There is a difference between changes you expect and those that catch you out of breath. You expect things to go the way you want, not the opposite. Those surprises do not have to be terrible but often the mind has trouble accepting regardless.
Certain life events are necessary but also beyond comprehension. To be specific, a death in the family. Between 2013 and 2015 we experienced more setbacks. My father-in-law Merv Little passed away in March 2015. He had been sick for about a year but was coping well. The last trip to the hospital did not seem like that. And then things turned for the worse and then it was a short time after that when he died.
Here is what I wrote about him for his funeral:
Mervyn George Little (Dad)
There is so much to say about Dad. Even though he was a quiet and gentle soul, he had a side that was also mischievous and funny. I first met Dad in 1997 when I arrived in Australia. He was a different man back then since this was before he had a stroke. But, even though I was worried about him accepting me, he was very welcoming and made me feel like part of the family.
Dad had a knack for playing tricks on people. Nothing hurtful to anyone but he always enjoyed surprising people. Many stories have been retold about how he used to pull pranks. Some of the more obvious stories involve turning on the cold water when people were having showers and pouring salt into people’s hot drinks. He also loved to shake hands and squeeze hard. It was an extra bonus if he was able to grab the other’s hand in just the right way to be able to squeeze harder. He enjoyed rough housing with his sons.
He loved seeing family come over. He loved cooking BBQs and putting everything there was on the grill. He loved being in charge of the BBQ and making sure that everyone would get something that was just a bit overcooked. He loved getting good presents for his birthday and Christmas. He also loved to hand out presents. Often he played the role of Santa for the sake of Girl Guides or for the family. He loved the idea of winning the lotto. He played religiously every week with dreams of winning the big one. He loved taking care of dogs, and especially poodles. Having a dog follow him around was one of his moments of happiness. He loved watching the news. He knew all the times when the news was on and would find ways to maximize how much news he could see. He loved taking big drives. Always observant, he would notice things which had changed and report this to other family members.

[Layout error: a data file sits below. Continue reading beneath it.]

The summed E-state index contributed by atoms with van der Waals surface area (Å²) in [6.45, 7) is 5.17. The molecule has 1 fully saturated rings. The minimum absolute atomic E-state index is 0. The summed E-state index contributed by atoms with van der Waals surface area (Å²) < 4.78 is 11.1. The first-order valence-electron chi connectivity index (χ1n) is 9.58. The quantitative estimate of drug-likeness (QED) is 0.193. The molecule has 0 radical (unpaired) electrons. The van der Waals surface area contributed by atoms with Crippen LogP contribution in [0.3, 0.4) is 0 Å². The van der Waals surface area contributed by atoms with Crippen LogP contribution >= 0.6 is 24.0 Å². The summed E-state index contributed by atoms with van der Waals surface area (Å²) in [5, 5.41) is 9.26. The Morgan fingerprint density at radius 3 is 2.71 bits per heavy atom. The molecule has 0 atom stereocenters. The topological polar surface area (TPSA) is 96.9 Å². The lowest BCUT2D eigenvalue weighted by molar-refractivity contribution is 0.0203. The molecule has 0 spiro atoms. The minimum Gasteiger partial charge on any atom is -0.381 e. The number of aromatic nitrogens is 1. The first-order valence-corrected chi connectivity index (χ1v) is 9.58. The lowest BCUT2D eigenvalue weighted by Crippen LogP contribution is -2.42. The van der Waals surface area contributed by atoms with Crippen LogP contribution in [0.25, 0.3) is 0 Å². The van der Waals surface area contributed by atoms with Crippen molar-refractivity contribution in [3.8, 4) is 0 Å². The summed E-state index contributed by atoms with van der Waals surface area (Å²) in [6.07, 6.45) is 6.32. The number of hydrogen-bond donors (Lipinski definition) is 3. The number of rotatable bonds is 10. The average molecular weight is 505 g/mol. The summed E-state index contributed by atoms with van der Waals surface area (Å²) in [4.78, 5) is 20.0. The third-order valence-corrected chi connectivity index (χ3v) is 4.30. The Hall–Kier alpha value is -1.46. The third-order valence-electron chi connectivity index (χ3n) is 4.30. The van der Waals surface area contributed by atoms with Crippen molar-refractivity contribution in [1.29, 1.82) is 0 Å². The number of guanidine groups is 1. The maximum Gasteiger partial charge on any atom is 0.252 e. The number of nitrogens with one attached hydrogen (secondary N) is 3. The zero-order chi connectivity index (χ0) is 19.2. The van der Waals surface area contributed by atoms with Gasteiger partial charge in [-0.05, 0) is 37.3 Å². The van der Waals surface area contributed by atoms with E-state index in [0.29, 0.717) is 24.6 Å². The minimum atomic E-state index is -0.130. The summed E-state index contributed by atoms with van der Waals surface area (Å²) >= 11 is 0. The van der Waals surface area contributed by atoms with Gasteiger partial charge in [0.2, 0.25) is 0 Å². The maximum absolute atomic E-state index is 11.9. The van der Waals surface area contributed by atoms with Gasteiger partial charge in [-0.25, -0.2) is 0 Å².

He could be accident prone. Apparently he was more likely to have injuries when he was younger but would still have minor injuries from bumps and falls as he got older. The oldest accidents sometimes involved bicycles and when he was in the military. He was more likely to bruise later in life due to a blood condition called factor five. Shaking hands with him sometimes resulted in him bruising on the back of his hand (when we were squeezing harder than usual).
He had a number of conditions of the years that greatly affected his health. Between his factor five, heart attack, stroke, and finally lung cancer, he had so much riding against him. Each time he fought back and rallied to live again. Even with the cancer, he lived beyond what was expected. He spent around four times a year in the hospital in the last several years. It seemed like clockwork sometimes. Except for the last time, he would often come home stronger, and almost as if nothing had ever happened.
We took several trips with him and Mum. The biggest trips were to America. He loved going there and decided that he was really from Chicago. He enjoyed exploring new areas and finding and climbing the steepest hills. In his native New Zealand, we once walked the hills of Wellington. He had the rest of the family beat even though he was in his 70s. We could not believe how much energy he had and that just made him love it even more. In America, he and his wife were there when we married in 1999 in Las Vegas. It was great to see him there and he really enjoyed being part of the service.
Dad did not like speaking much to anyone outside the family after his stroke. He was not comfortable saying things that might come out wrong. At home, this did not bother him and he would take the time to say what he wanted. This always proved that he was a very thoughtful man.
It is very hard to say goodbye to a man that I call Dad. Even though technically he is my father-in-law, he always made me feel closer than that. He never treated me like an outsider and was always kind. It is a family tradition to say that if you are teased, you are loved. Dad teased me heaps and I enjoyed teasing him back. He was a bit of a mischievous soul but he never meant this in a bad way. What I will miss is his smile and handshake and his ability to put things at ease. He had a knack for making you feel welcome. I will also miss messing up his hair. He used to hate people touching his hair and he would quickly pull out a comb to fix it up. It was part of a larger game to see who could tease who the most.
Goodbye Dad. I love you. I wish you did not have to go. At least I will see you again eventually. I am looking forward to seeing you again.